Evolving sources of consumer value
The energy transition has created new demand-driven value pools within energy markets, and the pandemic has further accelerated consumer opportunities. However, consumers still face significant adoption barriers. Trust, simplicity, transparency and affordability remain key experience drivers. Accordingly, addressing these drivers are critical for customers to effectively engage—for the energy transition to truly gain traction, end-consumer participation is a must.
For energy companies to address these considerations, there is one fundamental question: “Which opportunities to pursue?” The approach to do so differs significantly across various customer segments, with each offering a mixture of challenges and opportunities to capture new sources of consumer value.
Among the various value pools, those related to eMobility hold great potential across several key areas. Our analysis shows that more than 40% of the projected eMobility value for key European markets in 2030 lies in EV charging equipment and services for B2C and B2B applications. Another 30% of the value is projected to come from increased EV commodity sales, including the additional electricity needed to meet the demands of more EVs on the roads. Energy companies are well positioned to capitalize on both opportunity areas, but increasingly aggressive moves by cross-industry entrants mean that they need to act decisively—and fast.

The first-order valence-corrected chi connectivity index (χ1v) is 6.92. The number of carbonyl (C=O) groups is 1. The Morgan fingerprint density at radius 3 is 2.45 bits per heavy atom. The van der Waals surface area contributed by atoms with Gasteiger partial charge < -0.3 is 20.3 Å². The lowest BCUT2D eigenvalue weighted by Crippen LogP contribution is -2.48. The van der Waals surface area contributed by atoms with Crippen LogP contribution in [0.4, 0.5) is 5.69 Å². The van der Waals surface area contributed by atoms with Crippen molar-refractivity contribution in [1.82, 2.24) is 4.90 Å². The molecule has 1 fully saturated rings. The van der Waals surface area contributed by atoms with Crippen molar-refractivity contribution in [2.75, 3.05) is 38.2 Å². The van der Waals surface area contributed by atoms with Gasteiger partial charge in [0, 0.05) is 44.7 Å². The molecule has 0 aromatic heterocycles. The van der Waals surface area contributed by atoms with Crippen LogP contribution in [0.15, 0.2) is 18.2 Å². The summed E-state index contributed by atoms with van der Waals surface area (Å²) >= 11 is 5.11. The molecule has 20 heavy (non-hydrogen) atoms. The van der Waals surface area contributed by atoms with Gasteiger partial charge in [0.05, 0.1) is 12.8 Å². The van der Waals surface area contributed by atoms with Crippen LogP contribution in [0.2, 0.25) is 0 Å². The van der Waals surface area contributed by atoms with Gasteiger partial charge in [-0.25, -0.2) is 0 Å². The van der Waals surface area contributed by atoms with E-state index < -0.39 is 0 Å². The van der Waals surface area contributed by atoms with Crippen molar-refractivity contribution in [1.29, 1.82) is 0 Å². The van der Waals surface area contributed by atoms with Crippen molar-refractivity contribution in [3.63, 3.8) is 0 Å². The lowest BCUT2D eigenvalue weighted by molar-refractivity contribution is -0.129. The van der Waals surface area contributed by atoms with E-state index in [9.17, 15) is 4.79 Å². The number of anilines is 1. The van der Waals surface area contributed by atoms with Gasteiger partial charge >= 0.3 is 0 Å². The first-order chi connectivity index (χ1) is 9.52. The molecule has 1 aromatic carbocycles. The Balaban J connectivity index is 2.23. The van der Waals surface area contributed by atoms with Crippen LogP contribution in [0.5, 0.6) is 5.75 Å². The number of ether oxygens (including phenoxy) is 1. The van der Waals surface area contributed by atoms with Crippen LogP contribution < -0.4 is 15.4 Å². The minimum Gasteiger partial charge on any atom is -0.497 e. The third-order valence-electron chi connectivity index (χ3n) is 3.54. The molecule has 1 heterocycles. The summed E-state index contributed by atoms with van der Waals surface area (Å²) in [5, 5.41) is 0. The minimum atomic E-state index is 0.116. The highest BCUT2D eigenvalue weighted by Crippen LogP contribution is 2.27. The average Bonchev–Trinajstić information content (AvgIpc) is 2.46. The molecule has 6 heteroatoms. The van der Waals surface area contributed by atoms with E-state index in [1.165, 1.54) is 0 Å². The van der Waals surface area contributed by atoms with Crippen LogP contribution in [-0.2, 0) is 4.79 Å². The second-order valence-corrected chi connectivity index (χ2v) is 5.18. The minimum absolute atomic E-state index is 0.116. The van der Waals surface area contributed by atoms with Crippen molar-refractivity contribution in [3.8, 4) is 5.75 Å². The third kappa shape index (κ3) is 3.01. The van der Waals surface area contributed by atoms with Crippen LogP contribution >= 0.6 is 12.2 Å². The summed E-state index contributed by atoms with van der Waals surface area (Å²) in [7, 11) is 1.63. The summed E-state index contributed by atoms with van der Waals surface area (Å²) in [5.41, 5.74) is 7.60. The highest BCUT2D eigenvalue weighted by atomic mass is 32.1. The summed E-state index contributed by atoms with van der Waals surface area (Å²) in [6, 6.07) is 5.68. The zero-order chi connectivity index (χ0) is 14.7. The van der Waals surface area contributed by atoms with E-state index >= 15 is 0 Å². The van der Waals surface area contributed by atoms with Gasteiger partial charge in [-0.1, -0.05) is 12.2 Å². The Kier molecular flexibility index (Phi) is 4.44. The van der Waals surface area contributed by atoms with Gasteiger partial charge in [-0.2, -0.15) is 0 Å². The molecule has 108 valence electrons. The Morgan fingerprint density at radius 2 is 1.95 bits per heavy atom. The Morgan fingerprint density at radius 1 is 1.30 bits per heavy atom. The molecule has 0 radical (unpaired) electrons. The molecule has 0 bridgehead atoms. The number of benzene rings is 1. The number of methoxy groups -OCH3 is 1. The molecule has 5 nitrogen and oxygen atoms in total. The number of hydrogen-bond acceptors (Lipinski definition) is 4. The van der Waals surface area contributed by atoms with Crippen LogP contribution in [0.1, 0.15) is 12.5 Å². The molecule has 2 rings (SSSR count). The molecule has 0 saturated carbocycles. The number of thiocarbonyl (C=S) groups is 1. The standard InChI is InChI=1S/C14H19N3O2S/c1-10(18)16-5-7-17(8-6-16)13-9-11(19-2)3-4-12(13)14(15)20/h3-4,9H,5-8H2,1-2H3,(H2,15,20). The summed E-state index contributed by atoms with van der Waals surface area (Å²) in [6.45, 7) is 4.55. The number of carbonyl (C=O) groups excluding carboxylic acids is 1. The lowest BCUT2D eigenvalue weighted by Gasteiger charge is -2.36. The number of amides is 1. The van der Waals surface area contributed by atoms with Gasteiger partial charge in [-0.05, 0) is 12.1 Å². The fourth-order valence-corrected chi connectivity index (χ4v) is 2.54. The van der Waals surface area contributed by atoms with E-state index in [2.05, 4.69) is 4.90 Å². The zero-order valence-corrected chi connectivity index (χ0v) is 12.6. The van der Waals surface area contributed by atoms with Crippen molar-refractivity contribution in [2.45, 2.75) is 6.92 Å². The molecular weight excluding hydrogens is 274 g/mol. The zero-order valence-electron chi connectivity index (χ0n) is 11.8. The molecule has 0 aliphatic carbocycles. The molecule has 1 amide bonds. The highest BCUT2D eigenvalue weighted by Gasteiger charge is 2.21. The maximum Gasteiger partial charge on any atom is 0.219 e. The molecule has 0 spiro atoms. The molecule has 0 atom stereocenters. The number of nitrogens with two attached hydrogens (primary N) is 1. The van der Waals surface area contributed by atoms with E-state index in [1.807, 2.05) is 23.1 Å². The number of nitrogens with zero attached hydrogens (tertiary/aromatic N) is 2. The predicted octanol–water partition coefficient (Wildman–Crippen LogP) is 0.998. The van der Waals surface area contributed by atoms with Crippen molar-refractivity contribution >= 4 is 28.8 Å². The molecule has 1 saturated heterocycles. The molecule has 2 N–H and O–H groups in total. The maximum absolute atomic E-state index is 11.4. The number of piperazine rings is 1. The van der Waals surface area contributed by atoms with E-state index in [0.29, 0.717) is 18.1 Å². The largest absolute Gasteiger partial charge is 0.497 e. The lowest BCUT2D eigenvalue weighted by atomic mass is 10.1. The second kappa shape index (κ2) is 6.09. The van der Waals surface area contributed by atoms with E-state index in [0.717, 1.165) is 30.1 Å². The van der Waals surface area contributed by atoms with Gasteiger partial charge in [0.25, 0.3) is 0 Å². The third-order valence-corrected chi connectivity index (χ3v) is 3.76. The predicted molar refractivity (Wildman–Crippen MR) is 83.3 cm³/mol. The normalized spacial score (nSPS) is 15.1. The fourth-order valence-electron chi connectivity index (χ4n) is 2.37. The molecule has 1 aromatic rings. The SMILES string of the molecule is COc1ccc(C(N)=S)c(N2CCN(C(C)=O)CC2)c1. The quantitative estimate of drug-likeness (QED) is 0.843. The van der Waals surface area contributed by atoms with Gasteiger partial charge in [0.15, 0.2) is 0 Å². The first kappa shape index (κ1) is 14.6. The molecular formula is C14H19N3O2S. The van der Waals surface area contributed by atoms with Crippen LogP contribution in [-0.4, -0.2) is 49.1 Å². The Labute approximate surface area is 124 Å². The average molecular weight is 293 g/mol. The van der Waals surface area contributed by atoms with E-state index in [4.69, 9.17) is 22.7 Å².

Four strategic plays
We see four strategic plays for energy companies to execute on the emerging opportunities, depending on their individual context.
Additional value pathways
When considering pursuit of future energy business models, timing is key. In addition to the strategic plays currently available, two other options are on the horizon:
While not yet broadly viable as profitable business models at scale, aggregation and commercial demand-side asset optimization could yield significant value.
Dramatic pivots represent a second value pathway not yet currently viable, but with potential for the future. This refers to energy companies extending their offerings well beyond the core energy business– such as offering inductive charging for EVs or launching parking services in cities.
Though these opportunities “could” potentially be pursued today, they are perhaps more realistically likely to become viable for energy companies beyond 2030, as part of an ongoing transition and diversification from the traditional commodity business.